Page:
An Accredited Arboretum
In addition to being a cemetery, Bellefontaine is a Level III Accredited Arboretum (one of only 44 in the world!) and is listed in the Morton Register of Arboreta. The mission of the Arboretum at Bellefontaine is to support and enhance the cemetery as a place of perpetual commemoration, and as a garden of beauty, inspiration, and historic significance. Bellefontaine has an accessible and diverse horticultural collection, and has become an important natural sanctuary and habitat for wildlife in the urban environment. In total, there are five accredited arboreta in the St. Louis area as well as the internationally recognized Missouri Botanical Garden, making the region very well represented in the horticultural community.
Bellefontaine’s grounds are home to a vast array of trees and shrubs of local, regional, and international origins providing a changing landscape every season. Over 9,000 trees and shrubs can be found throughout the property represent over 525 distinct species, selections, and varieties.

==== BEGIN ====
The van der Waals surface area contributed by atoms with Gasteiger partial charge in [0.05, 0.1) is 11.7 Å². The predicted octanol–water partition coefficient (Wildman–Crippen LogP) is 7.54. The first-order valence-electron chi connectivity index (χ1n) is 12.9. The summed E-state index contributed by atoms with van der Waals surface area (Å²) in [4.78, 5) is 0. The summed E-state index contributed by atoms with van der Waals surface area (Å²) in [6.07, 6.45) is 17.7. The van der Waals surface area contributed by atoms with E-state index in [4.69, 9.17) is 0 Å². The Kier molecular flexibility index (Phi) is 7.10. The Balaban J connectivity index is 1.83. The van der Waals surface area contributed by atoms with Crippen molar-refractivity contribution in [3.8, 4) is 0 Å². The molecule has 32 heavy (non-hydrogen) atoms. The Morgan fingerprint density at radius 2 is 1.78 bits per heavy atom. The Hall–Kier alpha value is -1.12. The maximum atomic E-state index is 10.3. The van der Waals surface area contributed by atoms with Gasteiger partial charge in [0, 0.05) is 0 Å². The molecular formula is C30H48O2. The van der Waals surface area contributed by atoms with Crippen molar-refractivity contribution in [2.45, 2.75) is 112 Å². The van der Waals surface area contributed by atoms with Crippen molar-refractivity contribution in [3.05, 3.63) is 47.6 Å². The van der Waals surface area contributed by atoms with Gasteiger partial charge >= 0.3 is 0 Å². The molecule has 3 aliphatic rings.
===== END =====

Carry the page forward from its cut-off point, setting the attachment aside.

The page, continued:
Unique Species at Bellefontaine
Bellefontaine once had tree state champion trees, including the former state champion shingle oak (109 feet tall with a canopy spread of 96 feet), and the red mulberry, located at the northern end of the cemetery (spread of 57 feet and a circumference of 16 feet).
The diverse collection of trees is focused on species diversity and includes species from around the globe. The paperbark maple, a native of China, has cinnamon-colored bark that peels artfully from its trunk. The osage orange is a native tree that was historically used as a windbreak on countless miles of American fence lines. Early Midwestern settlers once relied on shingle oaks for roof shingles and post oaks for fence posts. The golden rain tree was brought to America from China as a gift to Thomas Jefferson in 1809, and boasts seed pods that resemble paper lanterns.